Fifteen years ago, when this study began, I spent time with her on one of her priority estates in Brixton, south London. It was a seething disaster managed catastrophically by the GLC. It was so hated that there was a one-third turnover of tenants each year, with colossal rent arrears. There were 14 break-ins a week, joy-riders used it as a racetrack and more than a hundred flats were derelict. Gypsies were squatting and using the place for car-breaking and scrap-dealing. It was a fly-tipper's heaven as old sofas and mattresses lay where they were dumped while torn and mouldering black bin bags littered the Forties balconies. Jammed rubbish chutes were often set on fire. Only two out of the eight caretaking posts were filled and there was no beat policeman.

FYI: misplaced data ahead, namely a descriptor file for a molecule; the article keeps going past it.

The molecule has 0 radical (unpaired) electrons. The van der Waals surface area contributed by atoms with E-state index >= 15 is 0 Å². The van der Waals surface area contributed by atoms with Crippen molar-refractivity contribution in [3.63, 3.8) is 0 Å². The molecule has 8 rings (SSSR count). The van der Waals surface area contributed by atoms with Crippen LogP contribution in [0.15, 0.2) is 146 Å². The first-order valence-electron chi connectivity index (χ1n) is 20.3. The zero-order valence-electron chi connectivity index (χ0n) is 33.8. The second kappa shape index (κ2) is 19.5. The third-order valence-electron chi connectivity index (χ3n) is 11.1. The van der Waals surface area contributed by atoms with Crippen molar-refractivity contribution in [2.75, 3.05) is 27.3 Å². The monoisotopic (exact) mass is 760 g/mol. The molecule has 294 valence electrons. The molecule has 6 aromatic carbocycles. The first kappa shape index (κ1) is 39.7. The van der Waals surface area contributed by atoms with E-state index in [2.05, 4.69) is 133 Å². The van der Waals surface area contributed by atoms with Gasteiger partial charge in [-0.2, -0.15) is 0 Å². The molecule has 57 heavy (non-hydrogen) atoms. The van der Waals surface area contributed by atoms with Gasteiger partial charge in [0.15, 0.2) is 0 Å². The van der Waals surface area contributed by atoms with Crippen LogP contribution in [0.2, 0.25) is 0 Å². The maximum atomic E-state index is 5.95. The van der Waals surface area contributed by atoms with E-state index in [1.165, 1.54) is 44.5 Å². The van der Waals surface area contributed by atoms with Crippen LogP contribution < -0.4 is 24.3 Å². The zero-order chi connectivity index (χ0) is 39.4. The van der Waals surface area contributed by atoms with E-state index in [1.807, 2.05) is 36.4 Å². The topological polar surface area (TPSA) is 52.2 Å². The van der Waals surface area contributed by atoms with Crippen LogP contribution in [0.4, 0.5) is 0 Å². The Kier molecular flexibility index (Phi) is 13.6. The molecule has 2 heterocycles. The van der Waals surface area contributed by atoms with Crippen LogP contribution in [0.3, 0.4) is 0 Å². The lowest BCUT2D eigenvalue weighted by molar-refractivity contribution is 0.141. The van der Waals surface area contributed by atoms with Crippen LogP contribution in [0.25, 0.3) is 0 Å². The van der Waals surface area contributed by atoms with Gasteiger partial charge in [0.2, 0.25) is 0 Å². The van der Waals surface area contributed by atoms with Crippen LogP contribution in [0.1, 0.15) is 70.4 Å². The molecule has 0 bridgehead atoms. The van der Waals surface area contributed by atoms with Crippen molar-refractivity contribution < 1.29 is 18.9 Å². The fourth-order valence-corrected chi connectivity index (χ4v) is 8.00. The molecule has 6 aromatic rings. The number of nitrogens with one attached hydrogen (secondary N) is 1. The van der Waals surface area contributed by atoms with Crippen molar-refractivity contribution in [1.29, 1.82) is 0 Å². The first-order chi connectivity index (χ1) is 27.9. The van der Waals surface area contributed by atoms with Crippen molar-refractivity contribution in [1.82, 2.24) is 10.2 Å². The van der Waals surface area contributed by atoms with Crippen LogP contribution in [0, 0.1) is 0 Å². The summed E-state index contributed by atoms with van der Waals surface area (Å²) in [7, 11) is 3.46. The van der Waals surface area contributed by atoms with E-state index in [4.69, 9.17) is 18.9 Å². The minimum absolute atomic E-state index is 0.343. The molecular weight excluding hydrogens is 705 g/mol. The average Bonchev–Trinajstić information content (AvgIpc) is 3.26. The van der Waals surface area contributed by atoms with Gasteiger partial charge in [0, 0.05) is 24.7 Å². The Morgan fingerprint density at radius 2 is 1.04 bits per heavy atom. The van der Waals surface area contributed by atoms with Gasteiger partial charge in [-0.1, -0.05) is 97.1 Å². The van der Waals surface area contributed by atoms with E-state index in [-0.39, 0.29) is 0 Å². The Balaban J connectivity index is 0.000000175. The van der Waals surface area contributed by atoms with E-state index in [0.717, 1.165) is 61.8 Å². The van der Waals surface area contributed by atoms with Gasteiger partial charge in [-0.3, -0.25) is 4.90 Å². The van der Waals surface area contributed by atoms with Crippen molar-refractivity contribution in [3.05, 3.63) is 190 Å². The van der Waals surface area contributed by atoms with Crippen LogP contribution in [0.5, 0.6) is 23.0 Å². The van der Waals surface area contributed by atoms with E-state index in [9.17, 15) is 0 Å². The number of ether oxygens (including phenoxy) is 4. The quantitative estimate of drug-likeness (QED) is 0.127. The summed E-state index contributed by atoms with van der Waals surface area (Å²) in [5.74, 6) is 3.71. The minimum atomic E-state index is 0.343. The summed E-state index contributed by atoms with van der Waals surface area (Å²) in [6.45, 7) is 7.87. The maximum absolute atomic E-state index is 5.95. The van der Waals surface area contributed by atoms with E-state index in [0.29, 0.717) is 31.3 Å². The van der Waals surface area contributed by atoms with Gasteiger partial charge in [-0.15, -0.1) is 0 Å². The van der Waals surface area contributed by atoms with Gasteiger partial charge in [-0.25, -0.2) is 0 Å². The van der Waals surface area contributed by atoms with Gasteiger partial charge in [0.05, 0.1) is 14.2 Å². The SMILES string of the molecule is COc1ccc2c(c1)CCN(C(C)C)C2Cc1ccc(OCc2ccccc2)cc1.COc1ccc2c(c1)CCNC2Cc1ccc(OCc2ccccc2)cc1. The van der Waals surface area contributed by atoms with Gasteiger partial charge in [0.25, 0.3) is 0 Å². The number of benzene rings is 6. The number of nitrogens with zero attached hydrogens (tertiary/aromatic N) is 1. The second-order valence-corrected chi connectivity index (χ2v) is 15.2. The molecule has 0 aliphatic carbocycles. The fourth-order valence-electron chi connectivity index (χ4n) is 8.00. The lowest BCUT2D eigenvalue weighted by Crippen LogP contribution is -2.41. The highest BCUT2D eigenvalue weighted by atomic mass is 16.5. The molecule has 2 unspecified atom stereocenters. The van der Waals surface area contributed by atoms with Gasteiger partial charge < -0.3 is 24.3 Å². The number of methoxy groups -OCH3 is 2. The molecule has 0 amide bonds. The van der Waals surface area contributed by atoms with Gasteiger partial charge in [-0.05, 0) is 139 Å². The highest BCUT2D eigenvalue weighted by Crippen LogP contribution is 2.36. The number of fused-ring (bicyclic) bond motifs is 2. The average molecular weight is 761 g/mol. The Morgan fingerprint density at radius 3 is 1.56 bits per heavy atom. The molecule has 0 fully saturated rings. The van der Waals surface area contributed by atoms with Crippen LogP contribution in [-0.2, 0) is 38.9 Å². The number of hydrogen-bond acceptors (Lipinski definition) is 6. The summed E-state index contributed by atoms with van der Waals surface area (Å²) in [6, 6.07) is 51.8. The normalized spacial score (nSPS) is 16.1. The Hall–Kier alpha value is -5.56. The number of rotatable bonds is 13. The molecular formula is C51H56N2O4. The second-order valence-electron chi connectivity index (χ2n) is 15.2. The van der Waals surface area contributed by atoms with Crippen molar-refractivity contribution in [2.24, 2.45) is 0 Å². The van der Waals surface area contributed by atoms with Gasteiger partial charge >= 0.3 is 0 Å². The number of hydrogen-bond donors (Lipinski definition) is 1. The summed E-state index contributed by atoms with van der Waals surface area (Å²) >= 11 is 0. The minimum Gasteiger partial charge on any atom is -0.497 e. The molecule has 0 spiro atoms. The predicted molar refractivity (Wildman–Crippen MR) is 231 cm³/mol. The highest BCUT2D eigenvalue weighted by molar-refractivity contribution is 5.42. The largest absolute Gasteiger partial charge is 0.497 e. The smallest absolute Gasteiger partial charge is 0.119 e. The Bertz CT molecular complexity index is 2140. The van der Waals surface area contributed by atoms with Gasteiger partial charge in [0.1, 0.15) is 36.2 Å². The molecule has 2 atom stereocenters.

I remember the gleam in her eye as she surveyed all this, itching to get her hands on it. These are her rules: first open a housing office on the estate. The housing officers must be enthusiastic community workers to help run tenants' groups, for without some tenant participation nothing works. Her second rule is devolution of everything to the estate office: the budget for repairs, the management and the policy on lettings. This last caused most trouble, as it meant overturning the points-based allocation system.

That was only one of her battles for practical, common sense solutions against the ideologues of all colours that she has fought all her life. She is also ruthless about evicting the few dangerously disruptive families, and rejects a community care policy that puts alcoholic men or the floridly mentally ill into estates full of single mothers.